You Can Finally Get Amazon Packages Delivered By Drone, But There's A Catch

If you've been waiting patiently to be able to get your Amazon deliveries dropped off via drone (the flying autonomous kind), you may not have to wait much longer ... kind of. For years Amazon has been trying to find a way to use automated delivery drones to quickly (and safely) deliver packages to customers within an hour. How would the drones carry their cargo? How would they know where to drop packages off? How could they effectively operate over long distances when most commercial drones are short-range machines that need to be controlled remotely?

After some steady but rocky progress — with no shortage of both milestones and setbacks — Amazon is talking with the Federal Aviation Administration (FAA) to get the necessary permissions to begin its Prime Air drone program. If all goes according to plan, Amazon expects it could get off the ground as early as later this year, though you won't be seeing Amazon-branded drones peppering the skies just yet.

It's all about location

Putting aside the fact that Amazon is still hammering things out with the FAA, this is more of a trial run in order to see how the system performs in a more public environment. In light of that, automated aerial deliveries will likely be happening but in a limited capacity and within a limited location.

About 100 miles to the east of San Francisco sits the small community of Lockeford, California, which is Amazon's choice for its Prime Air testing site. According to Amazon, Lockeford residents will be able to sign up for the program, purchase Prime Air-eligible items, then receive the expected order status tracking and ETA for delivery. After that, a drone will be dispatched to a designated location, descend into the customer's backyard, drop the package from what Amazon says is a safe height, then be on its way.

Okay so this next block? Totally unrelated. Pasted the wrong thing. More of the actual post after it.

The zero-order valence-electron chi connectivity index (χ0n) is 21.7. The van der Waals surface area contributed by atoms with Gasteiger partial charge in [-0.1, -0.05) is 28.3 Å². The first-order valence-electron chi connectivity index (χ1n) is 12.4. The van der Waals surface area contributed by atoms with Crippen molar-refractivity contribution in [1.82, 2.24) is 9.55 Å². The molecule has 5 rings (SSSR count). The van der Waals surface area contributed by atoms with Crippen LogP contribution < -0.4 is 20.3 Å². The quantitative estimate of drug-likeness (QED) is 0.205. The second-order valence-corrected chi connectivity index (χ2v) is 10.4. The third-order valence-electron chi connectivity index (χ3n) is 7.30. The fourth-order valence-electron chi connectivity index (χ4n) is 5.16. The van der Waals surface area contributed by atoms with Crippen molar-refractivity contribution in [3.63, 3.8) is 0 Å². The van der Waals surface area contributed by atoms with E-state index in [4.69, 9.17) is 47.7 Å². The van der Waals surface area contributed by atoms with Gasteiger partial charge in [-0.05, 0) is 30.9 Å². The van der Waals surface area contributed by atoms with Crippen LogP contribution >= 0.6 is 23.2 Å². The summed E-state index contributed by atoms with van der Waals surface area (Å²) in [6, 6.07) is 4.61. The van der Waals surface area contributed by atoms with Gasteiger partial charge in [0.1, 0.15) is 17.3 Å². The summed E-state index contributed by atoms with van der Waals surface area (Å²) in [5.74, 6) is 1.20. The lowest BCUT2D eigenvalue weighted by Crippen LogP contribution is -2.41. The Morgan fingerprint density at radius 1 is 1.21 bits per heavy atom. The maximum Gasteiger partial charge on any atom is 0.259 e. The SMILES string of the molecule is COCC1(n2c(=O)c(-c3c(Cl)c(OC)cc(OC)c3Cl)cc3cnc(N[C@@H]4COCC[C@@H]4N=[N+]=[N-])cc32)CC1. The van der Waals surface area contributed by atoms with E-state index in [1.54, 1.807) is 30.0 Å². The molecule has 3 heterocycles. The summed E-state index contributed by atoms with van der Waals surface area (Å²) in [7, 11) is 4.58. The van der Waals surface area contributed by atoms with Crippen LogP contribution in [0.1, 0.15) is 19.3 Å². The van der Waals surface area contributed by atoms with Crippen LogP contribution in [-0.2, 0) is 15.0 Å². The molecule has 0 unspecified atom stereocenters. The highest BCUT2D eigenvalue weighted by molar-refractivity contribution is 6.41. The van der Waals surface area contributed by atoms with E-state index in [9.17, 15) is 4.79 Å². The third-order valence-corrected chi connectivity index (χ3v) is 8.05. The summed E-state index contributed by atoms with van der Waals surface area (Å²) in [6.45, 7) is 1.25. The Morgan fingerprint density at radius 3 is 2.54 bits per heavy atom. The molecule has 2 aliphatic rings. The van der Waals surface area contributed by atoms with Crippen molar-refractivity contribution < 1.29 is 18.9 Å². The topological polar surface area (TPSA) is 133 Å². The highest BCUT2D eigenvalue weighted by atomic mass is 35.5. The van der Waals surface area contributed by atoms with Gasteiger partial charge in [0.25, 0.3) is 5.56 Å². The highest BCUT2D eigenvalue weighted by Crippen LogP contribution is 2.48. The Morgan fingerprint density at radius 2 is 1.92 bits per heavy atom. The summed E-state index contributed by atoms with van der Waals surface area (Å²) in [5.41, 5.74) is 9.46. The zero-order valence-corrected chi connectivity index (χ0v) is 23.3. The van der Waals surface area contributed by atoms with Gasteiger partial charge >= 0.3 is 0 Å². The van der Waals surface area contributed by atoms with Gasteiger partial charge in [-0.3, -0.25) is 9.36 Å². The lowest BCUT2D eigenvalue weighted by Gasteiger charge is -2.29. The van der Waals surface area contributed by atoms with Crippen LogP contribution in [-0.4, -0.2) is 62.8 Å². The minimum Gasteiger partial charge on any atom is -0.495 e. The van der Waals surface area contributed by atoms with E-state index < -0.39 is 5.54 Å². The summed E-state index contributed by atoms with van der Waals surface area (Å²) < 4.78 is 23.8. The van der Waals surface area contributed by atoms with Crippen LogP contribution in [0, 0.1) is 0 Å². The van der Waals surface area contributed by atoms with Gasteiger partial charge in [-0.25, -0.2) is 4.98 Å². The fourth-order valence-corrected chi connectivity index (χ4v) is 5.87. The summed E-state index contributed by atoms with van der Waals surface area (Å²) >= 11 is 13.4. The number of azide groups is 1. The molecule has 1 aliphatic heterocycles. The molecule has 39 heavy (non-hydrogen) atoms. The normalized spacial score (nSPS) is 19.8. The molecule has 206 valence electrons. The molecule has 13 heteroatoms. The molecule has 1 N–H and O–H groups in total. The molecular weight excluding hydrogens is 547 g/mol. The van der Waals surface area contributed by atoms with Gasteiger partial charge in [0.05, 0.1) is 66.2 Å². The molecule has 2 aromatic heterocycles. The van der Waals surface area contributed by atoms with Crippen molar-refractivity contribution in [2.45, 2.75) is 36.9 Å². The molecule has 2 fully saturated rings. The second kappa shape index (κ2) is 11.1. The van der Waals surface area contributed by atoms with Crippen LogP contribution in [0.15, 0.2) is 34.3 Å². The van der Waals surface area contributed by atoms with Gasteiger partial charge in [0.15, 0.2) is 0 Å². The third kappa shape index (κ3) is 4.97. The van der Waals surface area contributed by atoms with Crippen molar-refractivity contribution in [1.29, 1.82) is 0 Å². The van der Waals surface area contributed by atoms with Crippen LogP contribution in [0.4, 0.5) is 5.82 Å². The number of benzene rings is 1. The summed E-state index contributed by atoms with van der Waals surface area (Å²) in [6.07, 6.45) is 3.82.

The feedback Amazon receives from Lockeford participants will be used to further refine the program and its drone technology — something that will also hopefully include additional consideration for packaging, because Amazon's typical packing approach may not work out so well if the boxes are being dropped straight on the ground from any significant height. Amazon hasn't given any specific dates for when it thinks Prime Air may expand its testing area or become more widely available, but it does expect the program to grow over the next several months and years.